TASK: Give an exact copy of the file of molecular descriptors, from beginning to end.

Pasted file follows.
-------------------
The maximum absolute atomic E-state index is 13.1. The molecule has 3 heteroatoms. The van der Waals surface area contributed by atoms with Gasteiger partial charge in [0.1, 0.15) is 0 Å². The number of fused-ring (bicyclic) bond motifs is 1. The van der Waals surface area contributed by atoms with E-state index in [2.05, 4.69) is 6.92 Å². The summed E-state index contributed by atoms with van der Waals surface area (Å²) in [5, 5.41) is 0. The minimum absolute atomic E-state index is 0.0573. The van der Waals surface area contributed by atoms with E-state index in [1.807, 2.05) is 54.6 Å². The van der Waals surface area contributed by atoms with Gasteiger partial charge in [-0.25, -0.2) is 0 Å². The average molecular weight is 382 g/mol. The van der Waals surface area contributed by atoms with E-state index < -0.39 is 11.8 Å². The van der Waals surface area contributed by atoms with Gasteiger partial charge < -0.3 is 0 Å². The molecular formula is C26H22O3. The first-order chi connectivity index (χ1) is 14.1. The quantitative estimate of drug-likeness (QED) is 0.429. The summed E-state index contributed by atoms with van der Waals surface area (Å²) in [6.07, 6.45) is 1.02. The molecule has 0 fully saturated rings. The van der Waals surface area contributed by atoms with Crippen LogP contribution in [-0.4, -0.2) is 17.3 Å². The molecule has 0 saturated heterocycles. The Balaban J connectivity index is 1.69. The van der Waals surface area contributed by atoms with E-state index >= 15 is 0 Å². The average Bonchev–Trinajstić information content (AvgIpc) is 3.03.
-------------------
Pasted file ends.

The maximum absolute atomic E-state index is 13.1. The molecule has 3 heteroatoms. The van der Waals surface area contributed by atoms with Gasteiger partial charge in [0.1, 0.15) is 0 Å². The number of fused-ring (bicyclic) bond motifs is 1. The van der Waals surface area contributed by atoms with E-state index in [2.05, 4.69) is 6.92 Å². The summed E-state index contributed by atoms with van der Waals surface area (Å²) in [5, 5.41) is 0. The minimum absolute atomic E-state index is 0.0573. The van der Waals surface area contributed by atoms with E-state index in [1.807, 2.05) is 54.6 Å². The van der Waals surface area contributed by atoms with Gasteiger partial charge in [-0.25, -0.2) is 0 Å². The average molecular weight is 382 g/mol. The van der Waals surface area contributed by atoms with E-state index < -0.39 is 11.8 Å². The van der Waals surface area contributed by atoms with Gasteiger partial charge < -0.3 is 0 Å². The molecular formula is C26H22O3. The first-order chi connectivity index (χ1) is 14.1. The quantitative estimate of drug-likeness (QED) is 0.429. The summed E-state index contributed by atoms with van der Waals surface area (Å²) in [6.07, 6.45) is 1.02. The molecule has 0 fully saturated rings. The van der Waals surface area contributed by atoms with Crippen LogP contribution in [-0.4, -0.2) is 17.3 Å². The molecule has 0 saturated heterocycles. The Balaban J connectivity index is 1.69. The van der Waals surface area contributed by atoms with E-state index >= 15 is 0 Å². The average Bonchev–Trinajstić information content (AvgIpc) is 3.03.